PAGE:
Distance Operations (DX) involves making contacts with others who are not in your country. These involve contests, certificates, DXpeditions and even spotting networks. Look here for the DX Operations page.
People who help others learn to be better hams are called elmers, and are the backbone of amateur radio education. On this page you can find an elmer, or recognize someone who has been your elmer.
Email is the preferred method to notify SCARS Members and Friends of Newsletters, SCARS Club business, and occasional general news of interest to all Amateurs. We operate a mailing list that you can join. This list sends out messages about once a week, announcing the newsletter, and a few additional random messages. Our online email signup page will let you subscribe right away.
There are a number of local amateur radio events held in the central Oklahoma area. This will help you find them.
Of course we have an active Facebook page.
We've collected a few FAQS and answers. If you have one, you can ask it here.
The Superbowl of amateur radio is our Field Day. On the fourth weekend in June we all head out to a field and communicate. This page talks about our attempts, and will list current, and past details. Make sure this event is on your calendar.
More information can be found on the FM page.
On the fourth weekend in July, the Central Oklahoma Radio Amateurs hold Ham Holiday, a two day conference in Oklahoma City.
The history of SCARS goes way back to 1977. Learn more here.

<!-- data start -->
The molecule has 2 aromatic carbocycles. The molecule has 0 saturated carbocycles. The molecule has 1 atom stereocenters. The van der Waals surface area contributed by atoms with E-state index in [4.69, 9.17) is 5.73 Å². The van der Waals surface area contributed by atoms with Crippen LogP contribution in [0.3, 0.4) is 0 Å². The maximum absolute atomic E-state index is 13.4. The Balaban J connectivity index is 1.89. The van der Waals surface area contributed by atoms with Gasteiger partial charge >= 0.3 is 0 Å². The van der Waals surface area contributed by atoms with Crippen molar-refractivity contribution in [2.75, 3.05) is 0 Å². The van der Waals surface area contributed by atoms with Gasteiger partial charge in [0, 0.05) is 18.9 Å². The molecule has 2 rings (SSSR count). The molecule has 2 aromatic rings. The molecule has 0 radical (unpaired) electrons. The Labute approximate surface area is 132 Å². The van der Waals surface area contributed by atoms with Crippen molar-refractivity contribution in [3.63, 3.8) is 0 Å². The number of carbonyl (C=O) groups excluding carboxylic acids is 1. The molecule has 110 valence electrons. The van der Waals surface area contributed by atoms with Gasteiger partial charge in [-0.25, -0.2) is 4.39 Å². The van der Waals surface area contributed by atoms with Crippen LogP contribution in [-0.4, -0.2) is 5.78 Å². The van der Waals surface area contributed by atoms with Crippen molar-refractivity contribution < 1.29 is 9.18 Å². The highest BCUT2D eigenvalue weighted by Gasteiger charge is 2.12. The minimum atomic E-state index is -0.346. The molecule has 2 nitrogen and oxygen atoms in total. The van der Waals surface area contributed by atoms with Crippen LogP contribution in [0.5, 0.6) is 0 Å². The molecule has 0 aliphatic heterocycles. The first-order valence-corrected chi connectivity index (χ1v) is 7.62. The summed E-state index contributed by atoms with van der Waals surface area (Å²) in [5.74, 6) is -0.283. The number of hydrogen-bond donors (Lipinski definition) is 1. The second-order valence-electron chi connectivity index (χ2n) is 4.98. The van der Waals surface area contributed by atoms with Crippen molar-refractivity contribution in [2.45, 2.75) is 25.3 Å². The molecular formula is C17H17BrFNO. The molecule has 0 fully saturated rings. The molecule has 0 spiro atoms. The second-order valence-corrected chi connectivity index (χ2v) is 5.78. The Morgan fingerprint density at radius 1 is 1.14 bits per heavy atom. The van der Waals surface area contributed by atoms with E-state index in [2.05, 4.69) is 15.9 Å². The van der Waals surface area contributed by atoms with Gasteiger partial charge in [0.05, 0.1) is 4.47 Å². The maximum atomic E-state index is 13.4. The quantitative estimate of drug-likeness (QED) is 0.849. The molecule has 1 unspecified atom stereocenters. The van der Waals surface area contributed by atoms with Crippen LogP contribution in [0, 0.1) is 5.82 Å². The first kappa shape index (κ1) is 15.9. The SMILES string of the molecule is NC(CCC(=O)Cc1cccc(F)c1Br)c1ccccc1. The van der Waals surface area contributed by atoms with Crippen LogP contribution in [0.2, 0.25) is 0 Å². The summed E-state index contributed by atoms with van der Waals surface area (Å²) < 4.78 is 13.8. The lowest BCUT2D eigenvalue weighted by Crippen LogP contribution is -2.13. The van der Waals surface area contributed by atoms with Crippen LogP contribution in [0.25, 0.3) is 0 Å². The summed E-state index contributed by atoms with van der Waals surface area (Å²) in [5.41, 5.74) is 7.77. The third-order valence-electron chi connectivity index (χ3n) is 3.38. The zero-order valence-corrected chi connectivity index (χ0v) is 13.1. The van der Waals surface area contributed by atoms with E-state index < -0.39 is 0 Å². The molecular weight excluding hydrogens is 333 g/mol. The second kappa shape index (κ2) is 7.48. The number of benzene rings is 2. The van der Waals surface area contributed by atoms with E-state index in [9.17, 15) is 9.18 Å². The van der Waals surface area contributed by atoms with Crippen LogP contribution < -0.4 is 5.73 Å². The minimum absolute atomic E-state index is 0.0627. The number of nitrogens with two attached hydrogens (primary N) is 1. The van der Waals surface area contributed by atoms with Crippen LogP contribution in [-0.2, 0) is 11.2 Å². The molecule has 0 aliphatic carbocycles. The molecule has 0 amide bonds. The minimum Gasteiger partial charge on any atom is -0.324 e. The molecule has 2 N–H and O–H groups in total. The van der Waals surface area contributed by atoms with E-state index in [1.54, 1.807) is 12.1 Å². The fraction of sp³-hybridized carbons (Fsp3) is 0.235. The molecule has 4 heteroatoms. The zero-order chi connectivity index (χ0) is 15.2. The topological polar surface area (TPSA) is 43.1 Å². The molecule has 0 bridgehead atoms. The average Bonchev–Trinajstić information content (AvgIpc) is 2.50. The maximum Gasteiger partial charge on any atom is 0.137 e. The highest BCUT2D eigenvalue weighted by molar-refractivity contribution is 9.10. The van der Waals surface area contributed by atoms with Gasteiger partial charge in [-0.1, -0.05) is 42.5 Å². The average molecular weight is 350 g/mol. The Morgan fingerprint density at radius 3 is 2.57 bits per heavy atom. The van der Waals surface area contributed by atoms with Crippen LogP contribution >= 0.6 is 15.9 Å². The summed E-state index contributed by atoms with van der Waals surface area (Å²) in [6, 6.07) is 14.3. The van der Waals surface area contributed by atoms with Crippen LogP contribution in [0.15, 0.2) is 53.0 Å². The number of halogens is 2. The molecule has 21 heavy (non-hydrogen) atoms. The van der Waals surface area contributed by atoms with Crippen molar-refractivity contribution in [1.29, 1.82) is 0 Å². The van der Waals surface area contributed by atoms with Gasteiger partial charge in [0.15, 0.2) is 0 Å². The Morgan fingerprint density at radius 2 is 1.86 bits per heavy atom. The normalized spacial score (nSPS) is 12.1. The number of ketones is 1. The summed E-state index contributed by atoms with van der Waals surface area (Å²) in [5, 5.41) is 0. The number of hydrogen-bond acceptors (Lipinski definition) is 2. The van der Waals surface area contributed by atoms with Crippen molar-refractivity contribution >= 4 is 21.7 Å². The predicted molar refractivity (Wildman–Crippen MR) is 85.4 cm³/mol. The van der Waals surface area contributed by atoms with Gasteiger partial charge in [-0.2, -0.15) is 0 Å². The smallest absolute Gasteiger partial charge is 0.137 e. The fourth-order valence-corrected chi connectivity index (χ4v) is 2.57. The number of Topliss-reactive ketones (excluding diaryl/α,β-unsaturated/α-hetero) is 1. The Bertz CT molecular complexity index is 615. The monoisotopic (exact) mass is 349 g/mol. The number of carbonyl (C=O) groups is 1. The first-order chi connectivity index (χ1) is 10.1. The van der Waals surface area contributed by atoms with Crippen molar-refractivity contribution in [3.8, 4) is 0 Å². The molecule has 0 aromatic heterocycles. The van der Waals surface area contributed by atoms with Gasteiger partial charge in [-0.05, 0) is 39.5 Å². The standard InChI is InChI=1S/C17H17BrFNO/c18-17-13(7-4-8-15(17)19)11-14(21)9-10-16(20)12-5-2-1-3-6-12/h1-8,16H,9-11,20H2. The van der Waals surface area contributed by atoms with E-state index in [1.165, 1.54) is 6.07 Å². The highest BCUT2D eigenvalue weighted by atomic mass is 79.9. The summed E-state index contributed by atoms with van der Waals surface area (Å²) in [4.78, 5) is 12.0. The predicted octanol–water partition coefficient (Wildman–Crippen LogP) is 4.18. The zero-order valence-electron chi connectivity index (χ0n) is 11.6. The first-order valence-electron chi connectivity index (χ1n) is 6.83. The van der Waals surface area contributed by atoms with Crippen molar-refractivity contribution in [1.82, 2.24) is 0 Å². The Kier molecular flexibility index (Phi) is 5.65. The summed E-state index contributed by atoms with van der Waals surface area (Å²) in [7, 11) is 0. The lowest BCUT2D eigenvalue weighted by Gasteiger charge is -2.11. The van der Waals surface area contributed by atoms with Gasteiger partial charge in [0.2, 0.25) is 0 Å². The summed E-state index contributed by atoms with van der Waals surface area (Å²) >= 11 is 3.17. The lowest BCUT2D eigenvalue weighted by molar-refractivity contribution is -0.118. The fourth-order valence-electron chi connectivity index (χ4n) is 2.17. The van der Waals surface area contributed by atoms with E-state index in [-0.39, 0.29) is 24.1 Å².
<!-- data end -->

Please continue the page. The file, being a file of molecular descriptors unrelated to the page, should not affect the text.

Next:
One of the best things about Amateur Radio is that you can build your own equipment. This is one of the best times to be build your own stuff. Parts are cheap, and information is plentiful on our homebrew page and on the rest of the Internet, including Youtube. Start small, think big. You can get going for about $50, including etching your own printed circuit boards.
Once you get a radio, you'll need to integrate it with your home or mobile station. More information and other examples are available on the Installation - Suppliers page.
JT65 is a very low bandwidth digital communications mode that allows hams to send small quantities of data over the HF bands in bad conditions. More information can be found on our JT65 page.
Amateur radio licenses are granted through the FCC, and more information on how to get licensed is available on the SCARS license page.
The audio from the SCARS 147.06 MHz repeater is streamed 24/7 on the Internet, and can be heard online here.
Groups run on meetings, and here we talk about how you can join us in person, in nets on the radio, and in cyberspace.
SCARS is nothing without our members. Here you can join the group, get information on membership, or find out the member directory information.
Over the years we have stored our meeting minutes in various ways. As we try to obtain them all, you'll see them here.
While Morse Code is no longer a requirement to obtain an amateur radio license, it's a very popular part of the hobby. Learning Morse Code is something that takes a personal effort, and we've built a system to help with that effort. Look here for more information and to start your 20 day program.
Gary Skaggs WB5ULK, produces an awesome weekly SCARS newsletter online, and it's available here.